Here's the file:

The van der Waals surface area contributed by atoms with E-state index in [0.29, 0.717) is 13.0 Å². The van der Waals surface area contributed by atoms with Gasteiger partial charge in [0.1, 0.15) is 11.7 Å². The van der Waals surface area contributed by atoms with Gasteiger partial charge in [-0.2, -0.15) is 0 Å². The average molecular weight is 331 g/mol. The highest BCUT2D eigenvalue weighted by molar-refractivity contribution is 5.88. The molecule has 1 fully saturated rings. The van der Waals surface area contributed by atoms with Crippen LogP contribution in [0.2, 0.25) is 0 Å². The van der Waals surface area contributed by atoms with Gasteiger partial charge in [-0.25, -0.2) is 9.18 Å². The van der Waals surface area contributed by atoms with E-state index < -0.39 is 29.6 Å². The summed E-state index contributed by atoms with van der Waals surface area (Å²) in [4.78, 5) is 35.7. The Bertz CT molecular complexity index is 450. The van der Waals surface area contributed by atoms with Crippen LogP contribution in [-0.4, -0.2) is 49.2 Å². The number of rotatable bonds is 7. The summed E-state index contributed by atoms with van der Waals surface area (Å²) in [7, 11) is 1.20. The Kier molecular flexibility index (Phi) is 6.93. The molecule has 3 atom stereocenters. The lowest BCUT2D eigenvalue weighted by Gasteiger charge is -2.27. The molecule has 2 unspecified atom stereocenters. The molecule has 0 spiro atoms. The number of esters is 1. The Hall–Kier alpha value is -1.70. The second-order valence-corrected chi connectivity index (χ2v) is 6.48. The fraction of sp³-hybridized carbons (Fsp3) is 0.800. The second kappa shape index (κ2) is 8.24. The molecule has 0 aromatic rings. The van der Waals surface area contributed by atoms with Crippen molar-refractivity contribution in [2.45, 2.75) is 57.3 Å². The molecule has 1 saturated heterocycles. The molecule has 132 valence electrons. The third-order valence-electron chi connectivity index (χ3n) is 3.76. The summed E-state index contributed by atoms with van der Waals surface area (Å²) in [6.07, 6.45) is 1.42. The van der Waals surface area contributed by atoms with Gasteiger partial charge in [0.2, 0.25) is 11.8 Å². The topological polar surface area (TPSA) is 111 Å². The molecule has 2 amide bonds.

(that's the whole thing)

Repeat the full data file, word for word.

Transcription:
The van der Waals surface area contributed by atoms with E-state index in [0.29, 0.717) is 13.0 Å². The van der Waals surface area contributed by atoms with Gasteiger partial charge in [0.1, 0.15) is 11.7 Å². The van der Waals surface area contributed by atoms with Gasteiger partial charge in [-0.2, -0.15) is 0 Å². The average molecular weight is 331 g/mol. The highest BCUT2D eigenvalue weighted by molar-refractivity contribution is 5.88. The molecule has 1 fully saturated rings. The van der Waals surface area contributed by atoms with Crippen LogP contribution in [0.2, 0.25) is 0 Å². The van der Waals surface area contributed by atoms with Gasteiger partial charge in [-0.25, -0.2) is 9.18 Å². The van der Waals surface area contributed by atoms with E-state index < -0.39 is 29.6 Å². The summed E-state index contributed by atoms with van der Waals surface area (Å²) in [4.78, 5) is 35.7. The Bertz CT molecular complexity index is 450. The van der Waals surface area contributed by atoms with Crippen LogP contribution in [-0.4, -0.2) is 49.2 Å². The number of rotatable bonds is 7. The summed E-state index contributed by atoms with van der Waals surface area (Å²) in [7, 11) is 1.20. The Kier molecular flexibility index (Phi) is 6.93. The molecule has 3 atom stereocenters. The lowest BCUT2D eigenvalue weighted by Gasteiger charge is -2.27. The molecule has 2 unspecified atom stereocenters. The molecule has 0 spiro atoms. The number of esters is 1. The Hall–Kier alpha value is -1.70. The second-order valence-corrected chi connectivity index (χ2v) is 6.48. The fraction of sp³-hybridized carbons (Fsp3) is 0.800. The second kappa shape index (κ2) is 8.24. The molecule has 0 aromatic rings. The van der Waals surface area contributed by atoms with Crippen molar-refractivity contribution in [2.45, 2.75) is 57.3 Å². The molecule has 1 saturated heterocycles. The molecule has 132 valence electrons. The third-order valence-electron chi connectivity index (χ3n) is 3.76. The summed E-state index contributed by atoms with van der Waals surface area (Å²) in [6.07, 6.45) is 1.42. The van der Waals surface area contributed by atoms with Gasteiger partial charge in [0.2, 0.25) is 11.8 Å². The topological polar surface area (TPSA) is 111 Å². The molecule has 2 amide bonds.